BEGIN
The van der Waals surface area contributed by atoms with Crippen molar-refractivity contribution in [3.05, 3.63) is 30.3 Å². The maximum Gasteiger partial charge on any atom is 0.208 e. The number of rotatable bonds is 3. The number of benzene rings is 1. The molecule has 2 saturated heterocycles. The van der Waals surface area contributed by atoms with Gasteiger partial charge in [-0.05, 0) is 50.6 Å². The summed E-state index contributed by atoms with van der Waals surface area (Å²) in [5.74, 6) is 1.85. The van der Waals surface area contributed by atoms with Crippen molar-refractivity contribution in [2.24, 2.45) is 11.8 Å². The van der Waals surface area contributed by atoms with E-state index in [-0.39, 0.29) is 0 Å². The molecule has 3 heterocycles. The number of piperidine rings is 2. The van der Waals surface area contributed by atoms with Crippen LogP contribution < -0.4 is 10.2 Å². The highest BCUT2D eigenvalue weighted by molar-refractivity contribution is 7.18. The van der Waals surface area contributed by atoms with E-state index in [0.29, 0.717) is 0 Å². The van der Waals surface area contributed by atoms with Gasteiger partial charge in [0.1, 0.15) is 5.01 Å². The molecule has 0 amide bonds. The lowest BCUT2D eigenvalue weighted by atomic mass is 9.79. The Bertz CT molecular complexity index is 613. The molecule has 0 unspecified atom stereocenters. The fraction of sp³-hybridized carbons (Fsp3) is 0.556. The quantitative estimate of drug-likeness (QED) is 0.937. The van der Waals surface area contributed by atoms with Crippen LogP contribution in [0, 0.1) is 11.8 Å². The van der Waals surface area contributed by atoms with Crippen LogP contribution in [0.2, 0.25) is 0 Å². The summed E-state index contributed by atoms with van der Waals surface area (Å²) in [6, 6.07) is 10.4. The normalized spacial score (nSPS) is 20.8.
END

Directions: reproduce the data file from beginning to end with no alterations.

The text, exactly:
The van der Waals surface area contributed by atoms with Crippen molar-refractivity contribution in [3.05, 3.63) is 30.3 Å². The maximum Gasteiger partial charge on any atom is 0.208 e. The number of rotatable bonds is 3. The number of benzene rings is 1. The molecule has 2 saturated heterocycles. The van der Waals surface area contributed by atoms with Gasteiger partial charge in [-0.05, 0) is 50.6 Å². The summed E-state index contributed by atoms with van der Waals surface area (Å²) in [5.74, 6) is 1.85. The van der Waals surface area contributed by atoms with Crippen molar-refractivity contribution in [2.24, 2.45) is 11.8 Å². The van der Waals surface area contributed by atoms with E-state index in [-0.39, 0.29) is 0 Å². The molecule has 3 heterocycles. The number of piperidine rings is 2. The van der Waals surface area contributed by atoms with Crippen LogP contribution < -0.4 is 10.2 Å². The highest BCUT2D eigenvalue weighted by molar-refractivity contribution is 7.18. The van der Waals surface area contributed by atoms with E-state index in [0.29, 0.717) is 0 Å². The van der Waals surface area contributed by atoms with Gasteiger partial charge in [0.1, 0.15) is 5.01 Å². The molecule has 0 amide bonds. The lowest BCUT2D eigenvalue weighted by atomic mass is 9.79. The Bertz CT molecular complexity index is 613. The molecule has 0 unspecified atom stereocenters. The fraction of sp³-hybridized carbons (Fsp3) is 0.556. The quantitative estimate of drug-likeness (QED) is 0.937. The van der Waals surface area contributed by atoms with Crippen LogP contribution in [0, 0.1) is 11.8 Å². The van der Waals surface area contributed by atoms with Crippen LogP contribution in [0.2, 0.25) is 0 Å². The summed E-state index contributed by atoms with van der Waals surface area (Å²) in [6, 6.07) is 10.4. The normalized spacial score (nSPS) is 20.8.